The Hobbit: An Unexpected Journey (2012)
The prequel trilogy to Peter Jackson’s The Lord of the Rings trilogy commences with The Hobbit: An Unexpected Journey. It is based on the novel by J. R. R. Tolkien, of course, but it also features material from the appendices and from many of the author’s notes. It is clear that Jackson is a big fan of the material, so much so that his cinematic sensibilities take a backseat to squeezing as much in as possible.
As far as I can tell, there is no convincing reason to expand what is a 310 page novel largely meant for children into three monstrous motion pictures beside the push for more box office. The third flick is said to be comprised of material largely from the end of The Return of the King, which leaves An Unexpected Journey and the upcoming The Desolation of Smaug to deal with the heart of the matter.
The picture opens on Bilbo Baggins’ (Ian Holm) 111th birthday. He has finally decided to record the events of an adventure he had 60 years ago. After an extended introduction, we’re put back in the time of the adventure. Bilbo (Martin Freeman) is approached by the wizard Gandalf (Ian McKellen) and a band of Dwarves to help them reach the Lonely Mountain.
After initially resisting, Bilbo joins the Dwarves on their quest to reclaim their home. The company goes through a number of adventures, including encounters with Trolls. It is believed that a Necromancer has been infecting the forest with dark magic, so that causes even more monsters to appear. Eventually, Bilbo comes face to face with Gollum (Andy Serkis) and a ring that holds significant value.
Much of the buzz about An Unexpected Journey focuses on the aesthetics, with Jackson shooting at 48 frames per second. This, according to some, gave the movie a hyper-real look. Others appreciated it. For my purposes (on Blu-ray), things are back to “normal.” But that doesn’t mean the movie looks good, especially in contrast to the seemingly less artificial core of The Lord of the Rings trilogy.
The movie looks more contained and less impressive, with the fantastical world of Middle Earth having lost some of its lustre. The creature effects are dull at times, sloppy at others, giving the whole thing a fan-fic aura that lacks the care and detail of its predecessors. The action sequences are often off-kilter and perplexing, with odd shot choices sprinkled throughout. The 3D feels opportunistic, even when you’re watching it without the added dimension, with scenes like Bilbo’s popping buttons feeling crass.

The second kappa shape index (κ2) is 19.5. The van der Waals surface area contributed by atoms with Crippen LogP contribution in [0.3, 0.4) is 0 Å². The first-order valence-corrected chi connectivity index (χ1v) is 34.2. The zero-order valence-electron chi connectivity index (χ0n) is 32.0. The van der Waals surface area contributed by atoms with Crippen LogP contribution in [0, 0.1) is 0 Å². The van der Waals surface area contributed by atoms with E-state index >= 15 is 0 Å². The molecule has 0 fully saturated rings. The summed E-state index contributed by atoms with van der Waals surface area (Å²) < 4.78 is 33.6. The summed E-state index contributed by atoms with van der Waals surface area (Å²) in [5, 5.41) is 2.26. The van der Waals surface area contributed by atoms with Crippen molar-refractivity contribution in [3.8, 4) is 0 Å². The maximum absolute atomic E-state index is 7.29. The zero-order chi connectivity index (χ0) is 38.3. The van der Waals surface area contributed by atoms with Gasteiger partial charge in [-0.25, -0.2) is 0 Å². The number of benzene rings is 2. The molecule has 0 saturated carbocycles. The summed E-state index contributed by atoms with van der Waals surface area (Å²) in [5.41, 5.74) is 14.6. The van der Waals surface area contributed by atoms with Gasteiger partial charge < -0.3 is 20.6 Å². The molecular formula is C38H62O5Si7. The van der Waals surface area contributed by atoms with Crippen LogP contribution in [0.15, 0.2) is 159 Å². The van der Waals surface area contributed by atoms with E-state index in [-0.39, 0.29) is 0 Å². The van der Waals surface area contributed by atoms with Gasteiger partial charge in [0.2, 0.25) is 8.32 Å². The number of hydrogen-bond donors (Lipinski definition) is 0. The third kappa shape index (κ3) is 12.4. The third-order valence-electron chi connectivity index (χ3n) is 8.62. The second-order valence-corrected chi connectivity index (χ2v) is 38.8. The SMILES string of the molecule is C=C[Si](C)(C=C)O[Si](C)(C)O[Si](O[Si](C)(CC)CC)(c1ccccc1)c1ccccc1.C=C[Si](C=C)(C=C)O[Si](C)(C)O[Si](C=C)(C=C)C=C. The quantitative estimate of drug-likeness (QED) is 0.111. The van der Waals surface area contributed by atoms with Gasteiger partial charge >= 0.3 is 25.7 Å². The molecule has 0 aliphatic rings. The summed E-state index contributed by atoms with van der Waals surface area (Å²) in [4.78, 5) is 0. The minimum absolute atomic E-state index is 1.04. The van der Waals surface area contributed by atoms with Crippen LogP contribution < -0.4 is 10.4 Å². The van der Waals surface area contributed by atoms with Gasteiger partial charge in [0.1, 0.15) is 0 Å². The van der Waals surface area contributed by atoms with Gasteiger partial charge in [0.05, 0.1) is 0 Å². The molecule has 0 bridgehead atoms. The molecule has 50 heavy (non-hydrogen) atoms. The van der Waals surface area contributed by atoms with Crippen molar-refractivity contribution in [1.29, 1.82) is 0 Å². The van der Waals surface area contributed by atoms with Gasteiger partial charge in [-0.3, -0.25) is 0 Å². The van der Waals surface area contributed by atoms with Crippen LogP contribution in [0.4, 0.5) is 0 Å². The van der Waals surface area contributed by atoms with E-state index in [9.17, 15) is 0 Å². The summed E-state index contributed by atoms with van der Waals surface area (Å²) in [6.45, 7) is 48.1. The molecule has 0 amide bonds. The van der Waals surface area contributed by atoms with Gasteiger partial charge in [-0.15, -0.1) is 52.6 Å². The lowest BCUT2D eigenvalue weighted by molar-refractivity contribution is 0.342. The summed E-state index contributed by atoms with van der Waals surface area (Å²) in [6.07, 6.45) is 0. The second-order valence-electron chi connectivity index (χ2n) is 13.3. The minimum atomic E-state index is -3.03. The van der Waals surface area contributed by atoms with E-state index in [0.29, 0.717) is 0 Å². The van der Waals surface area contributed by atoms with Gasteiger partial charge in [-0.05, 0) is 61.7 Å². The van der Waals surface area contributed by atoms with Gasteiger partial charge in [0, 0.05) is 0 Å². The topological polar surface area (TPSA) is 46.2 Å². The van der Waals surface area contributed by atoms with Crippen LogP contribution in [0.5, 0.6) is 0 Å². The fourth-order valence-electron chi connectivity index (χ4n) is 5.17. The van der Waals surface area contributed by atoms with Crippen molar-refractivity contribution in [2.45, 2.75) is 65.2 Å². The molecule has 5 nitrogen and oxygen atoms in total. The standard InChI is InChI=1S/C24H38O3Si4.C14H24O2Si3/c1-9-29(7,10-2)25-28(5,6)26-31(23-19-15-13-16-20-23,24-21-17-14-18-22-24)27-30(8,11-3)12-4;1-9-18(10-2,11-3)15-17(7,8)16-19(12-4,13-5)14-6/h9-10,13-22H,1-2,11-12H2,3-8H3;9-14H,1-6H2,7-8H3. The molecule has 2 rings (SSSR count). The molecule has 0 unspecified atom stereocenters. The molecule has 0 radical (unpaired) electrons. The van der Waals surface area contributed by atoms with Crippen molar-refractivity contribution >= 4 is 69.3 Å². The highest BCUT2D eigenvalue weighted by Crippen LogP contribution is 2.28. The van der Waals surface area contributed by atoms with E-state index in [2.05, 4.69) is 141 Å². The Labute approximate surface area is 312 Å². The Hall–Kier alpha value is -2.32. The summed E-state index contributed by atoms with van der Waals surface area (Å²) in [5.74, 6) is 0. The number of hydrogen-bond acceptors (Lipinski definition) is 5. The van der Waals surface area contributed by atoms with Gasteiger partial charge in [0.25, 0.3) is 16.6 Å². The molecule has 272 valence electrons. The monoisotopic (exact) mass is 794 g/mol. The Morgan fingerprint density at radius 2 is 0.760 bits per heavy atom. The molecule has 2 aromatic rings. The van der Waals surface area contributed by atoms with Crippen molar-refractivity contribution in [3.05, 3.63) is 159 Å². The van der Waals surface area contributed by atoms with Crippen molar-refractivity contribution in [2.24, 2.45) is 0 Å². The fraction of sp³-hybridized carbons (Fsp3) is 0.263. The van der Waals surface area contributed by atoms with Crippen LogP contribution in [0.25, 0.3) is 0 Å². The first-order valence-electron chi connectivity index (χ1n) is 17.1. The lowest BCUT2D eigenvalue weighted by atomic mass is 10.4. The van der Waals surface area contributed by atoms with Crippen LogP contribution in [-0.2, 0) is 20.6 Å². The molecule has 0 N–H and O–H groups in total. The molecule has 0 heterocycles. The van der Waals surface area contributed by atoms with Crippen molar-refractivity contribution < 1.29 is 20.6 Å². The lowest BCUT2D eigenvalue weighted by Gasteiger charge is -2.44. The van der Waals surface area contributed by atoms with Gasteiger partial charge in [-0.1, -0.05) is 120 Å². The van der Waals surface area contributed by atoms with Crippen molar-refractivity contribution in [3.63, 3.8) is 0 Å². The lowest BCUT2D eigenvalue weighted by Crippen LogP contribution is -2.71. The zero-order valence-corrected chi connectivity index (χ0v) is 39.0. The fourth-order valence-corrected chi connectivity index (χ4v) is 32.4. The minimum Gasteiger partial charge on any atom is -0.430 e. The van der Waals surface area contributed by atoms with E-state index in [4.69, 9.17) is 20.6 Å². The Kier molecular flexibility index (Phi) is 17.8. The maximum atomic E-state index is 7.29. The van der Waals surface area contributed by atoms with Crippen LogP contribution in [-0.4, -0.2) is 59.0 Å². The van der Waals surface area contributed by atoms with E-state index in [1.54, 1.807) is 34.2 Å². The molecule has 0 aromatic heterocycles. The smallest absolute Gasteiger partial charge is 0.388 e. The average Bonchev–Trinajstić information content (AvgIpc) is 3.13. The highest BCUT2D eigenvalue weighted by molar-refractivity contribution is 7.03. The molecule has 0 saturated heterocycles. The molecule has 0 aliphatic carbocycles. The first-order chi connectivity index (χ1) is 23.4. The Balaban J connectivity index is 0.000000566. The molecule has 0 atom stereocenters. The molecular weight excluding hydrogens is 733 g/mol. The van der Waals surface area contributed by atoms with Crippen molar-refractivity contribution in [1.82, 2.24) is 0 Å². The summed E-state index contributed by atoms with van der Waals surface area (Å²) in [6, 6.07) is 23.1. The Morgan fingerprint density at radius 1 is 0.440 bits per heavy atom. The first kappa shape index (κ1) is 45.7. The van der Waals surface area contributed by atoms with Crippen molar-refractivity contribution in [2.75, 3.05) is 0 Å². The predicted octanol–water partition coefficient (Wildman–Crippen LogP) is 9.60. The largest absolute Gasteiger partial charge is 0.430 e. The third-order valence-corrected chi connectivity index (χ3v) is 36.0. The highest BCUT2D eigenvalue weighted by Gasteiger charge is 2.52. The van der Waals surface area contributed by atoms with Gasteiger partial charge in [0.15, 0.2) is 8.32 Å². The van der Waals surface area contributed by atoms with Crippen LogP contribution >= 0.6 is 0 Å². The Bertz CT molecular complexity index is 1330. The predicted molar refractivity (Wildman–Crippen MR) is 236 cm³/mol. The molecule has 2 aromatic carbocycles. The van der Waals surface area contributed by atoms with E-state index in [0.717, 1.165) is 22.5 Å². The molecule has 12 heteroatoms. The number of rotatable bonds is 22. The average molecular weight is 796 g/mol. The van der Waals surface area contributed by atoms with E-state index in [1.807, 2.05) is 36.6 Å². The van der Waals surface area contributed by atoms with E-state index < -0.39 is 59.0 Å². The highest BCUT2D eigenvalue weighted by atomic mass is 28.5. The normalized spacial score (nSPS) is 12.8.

Along with the less-than-convincing visual angle, An Unexpected Journey lumbers through its story with all the grace of a Troll crashing through a CGI forest. There are moments of wonder, like Bilbo’s extensive (and chilling) first encounter with Gollum or the amusing Dwarf party back in The Shire, but most of the movie’s chasing-around is tedious. Even Rivendell, a place so vital to Bilbo in Tolkien’s universe, underwhelms.
It’s also astonishingly short on the titular character, which may be hard to believe. Jackson’s desire to give the audience the inside track on various scenarios, like the conversation between Saruman (Christopher Lee), Elrond (Hugo Weaving), Galadriel (Cate Blanchett), and Galdalf, deflates the pacing to a considerable degree.
Instead of revealing the secrets of Middle Earth with Bilbo as our guide, we see Freeman’s character largely in the margins until the time comes for him to do something really important. This zaps the movie of its delight (and of Tolkien’s creative sing-songy flora) and sinks it in a tone that is much murkier than the original trilogy.
An Unexpected Journey is not without its respectable points, with some firm performances from McKellen, Freeman and Serkis, but it’s largely a distended giant of a movie with precious little to do with Tolkien’s humbly clever world of the very small. With so many ventures down so many gratuitous paths, this hobbit is a long way from The Shire indeed.